If They Decide to do a “Lost Boys 2” Here’s How to Get It Right

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If They Decide to do a “Lost Boys 2” Here’s How to Get It Right

If They Decide to do a “Lost Boys 2” Here’s How to Get It Right

The Lost Boys was a cult phenomenon that fans absolutely locked onto once they saw it. This was the kind of movie you watched without your parents’ permission and talked about at school the next day, telling your friends and anyone that would listen how awesome it was. But if you missed it, there was a second movie made already. Unlike the first one however it was truly horrible. There might have been some folks loyal to the genre and possibly to Corey Feldman, but let’s just put it plainly, The Lost Boys: The Tribe, was not a fitting sequel to the original movie. It was a continuation to be certain, and it was something that was at the very least a decent try. But it wasn’t a fitting sequel largely because they did almost the same thing, but time tried to double down by turning both siblings into vampires. In the original only Michael became a vampire, while Sam enlisted the Frog brothers to help him in his fight. This time around there was only one Frog brother as the other one had been killed it seems in the continual hunt for the bloodsuckers. It makes sense in a way since the actor that played the part in the original could have expressed little to no interest in coming back, and it could have been that he wasn’t asked either.

So let’s discuss what needs to be done to bring a real sequel out and get it done.

Keep some continuity.

If David had a half-brother then where was he when the Frog brothers, who are the only ones remaining in this series, helped to kill his brother and friends? A sequel doesn’t have to pull away from the original so much that it makes little to no sense. The sequel to the original movie kind of needs to have a believable segue from the first one, a news story here or there, a mysterious stranger showing up to look over the ruins of this or that. To be honest the bit with Sam becoming a vampire was a nice touch, and it could have been used as a bit of continuity throughout the film rather than at the very end. There were two or three alternate endings to the movie shown above in which Sam was either dead or seeking out Edgar’s help against Alan, Edgar’s brother, who was revealed to be a half-vampire later on and in the next movie.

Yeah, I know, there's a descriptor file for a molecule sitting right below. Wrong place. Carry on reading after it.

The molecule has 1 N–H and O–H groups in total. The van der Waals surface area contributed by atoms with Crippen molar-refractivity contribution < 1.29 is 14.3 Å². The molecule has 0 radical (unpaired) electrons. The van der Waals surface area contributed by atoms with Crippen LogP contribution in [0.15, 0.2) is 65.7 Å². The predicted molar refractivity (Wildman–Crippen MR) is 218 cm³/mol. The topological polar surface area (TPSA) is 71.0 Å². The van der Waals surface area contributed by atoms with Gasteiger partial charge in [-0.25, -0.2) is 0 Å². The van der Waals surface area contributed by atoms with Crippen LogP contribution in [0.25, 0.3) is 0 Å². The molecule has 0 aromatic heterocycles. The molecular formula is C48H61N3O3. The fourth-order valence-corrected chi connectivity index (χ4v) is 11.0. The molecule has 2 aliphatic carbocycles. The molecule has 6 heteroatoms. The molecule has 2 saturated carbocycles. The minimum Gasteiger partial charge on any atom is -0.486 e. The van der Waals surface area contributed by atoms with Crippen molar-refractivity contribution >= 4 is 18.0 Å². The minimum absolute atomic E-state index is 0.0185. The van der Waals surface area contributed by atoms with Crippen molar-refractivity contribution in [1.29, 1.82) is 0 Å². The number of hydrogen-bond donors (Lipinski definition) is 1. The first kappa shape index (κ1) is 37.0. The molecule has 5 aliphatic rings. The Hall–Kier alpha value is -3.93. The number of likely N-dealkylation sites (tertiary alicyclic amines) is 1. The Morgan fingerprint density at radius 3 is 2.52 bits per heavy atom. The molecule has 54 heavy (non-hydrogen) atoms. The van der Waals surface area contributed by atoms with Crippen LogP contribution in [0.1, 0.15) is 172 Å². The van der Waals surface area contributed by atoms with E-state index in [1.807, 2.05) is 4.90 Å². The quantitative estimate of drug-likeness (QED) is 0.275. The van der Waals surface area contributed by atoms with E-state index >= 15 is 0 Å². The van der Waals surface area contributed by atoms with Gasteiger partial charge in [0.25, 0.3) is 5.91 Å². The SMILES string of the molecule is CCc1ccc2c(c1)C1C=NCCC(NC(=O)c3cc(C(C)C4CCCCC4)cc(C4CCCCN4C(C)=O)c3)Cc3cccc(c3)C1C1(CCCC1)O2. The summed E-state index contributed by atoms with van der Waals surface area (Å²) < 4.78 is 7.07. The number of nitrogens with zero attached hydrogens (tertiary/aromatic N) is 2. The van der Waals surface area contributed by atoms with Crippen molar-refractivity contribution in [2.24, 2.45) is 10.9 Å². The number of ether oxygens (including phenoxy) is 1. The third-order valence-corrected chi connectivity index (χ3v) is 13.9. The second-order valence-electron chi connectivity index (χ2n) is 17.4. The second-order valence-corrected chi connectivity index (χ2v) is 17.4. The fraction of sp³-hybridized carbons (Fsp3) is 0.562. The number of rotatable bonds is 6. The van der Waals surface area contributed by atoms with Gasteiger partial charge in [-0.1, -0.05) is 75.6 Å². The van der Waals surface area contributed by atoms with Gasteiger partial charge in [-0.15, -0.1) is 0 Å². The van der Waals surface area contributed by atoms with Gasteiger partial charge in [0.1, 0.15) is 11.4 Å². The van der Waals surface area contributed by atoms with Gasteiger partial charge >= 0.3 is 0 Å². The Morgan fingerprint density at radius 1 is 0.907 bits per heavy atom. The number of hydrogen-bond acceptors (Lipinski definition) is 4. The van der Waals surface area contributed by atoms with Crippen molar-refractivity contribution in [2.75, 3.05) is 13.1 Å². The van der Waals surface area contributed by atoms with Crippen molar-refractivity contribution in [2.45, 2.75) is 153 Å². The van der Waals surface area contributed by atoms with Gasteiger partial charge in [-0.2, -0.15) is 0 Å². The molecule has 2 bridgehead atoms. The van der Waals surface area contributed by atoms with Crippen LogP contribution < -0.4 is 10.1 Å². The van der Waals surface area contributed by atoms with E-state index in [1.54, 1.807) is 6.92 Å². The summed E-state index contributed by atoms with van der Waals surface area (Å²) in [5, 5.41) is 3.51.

To make a true sequel of this movie there has to be some mention of David and his friends, as well as their master. The connection needs to be established early on and pushed now and again to make it known that David was a part of this and that his legacy is something that stood apart from the relationship he had with his master. It would need to explain how another vampire coven could exist outside of the one in the original, and why they wouldn’t come calling when the one group was destroyed. The whole wolf pack mentality is great, but even packs know when to circle around when they’re all under attack.

Ditch the whole idea of there being an ‘Alpha’ vampire.

It’s inevitable that there has to be one bad guy out of the whole bunch that’s worse than the others, but the trickle-down effect has been played out to the nth degree when it comes to vampires. Kill the master and the rest revert? No, make it more akin to other films in that vampirism is not a curable disease, save by a stake to the heart, sunlight, and various other means that have been introduced by legends. But reverting back to human once the head vampire is killed is becoming rather tiresome as it implies a happy ending within any vampire movie that is kind of hard to tolerate after a while. These are deadly creatures that in many movies destroy lives and leave the survivors adrift as they try to pick up the pieces. Simply killing the head vampire, which by D&D standards is one of the most daunting tasks ever, should not be the endall to vampirism among an entire group.

Instead, if you’re infected, that’s it. You become a bloodsucker and the only way you kowtow to a master is if someone stronger than you can prove to be that dominant. But if they’re killed by any method you remain a creature of the night. That solution to the ages-old problem of killing the master is easy enough to solve. It’s bleak, it’s dark, but it’s also able to bring something new to the movie that wasn’t present in the first one. This way it’s for keeps no matter what happens. If there’s no cure then people fight harder since there’s more at stake, no pun intended, and they have more to lose.

It could be a great movie to be honest, but they’d have to find a cast that would work. And yes, Corey Feldman would have to come back again.

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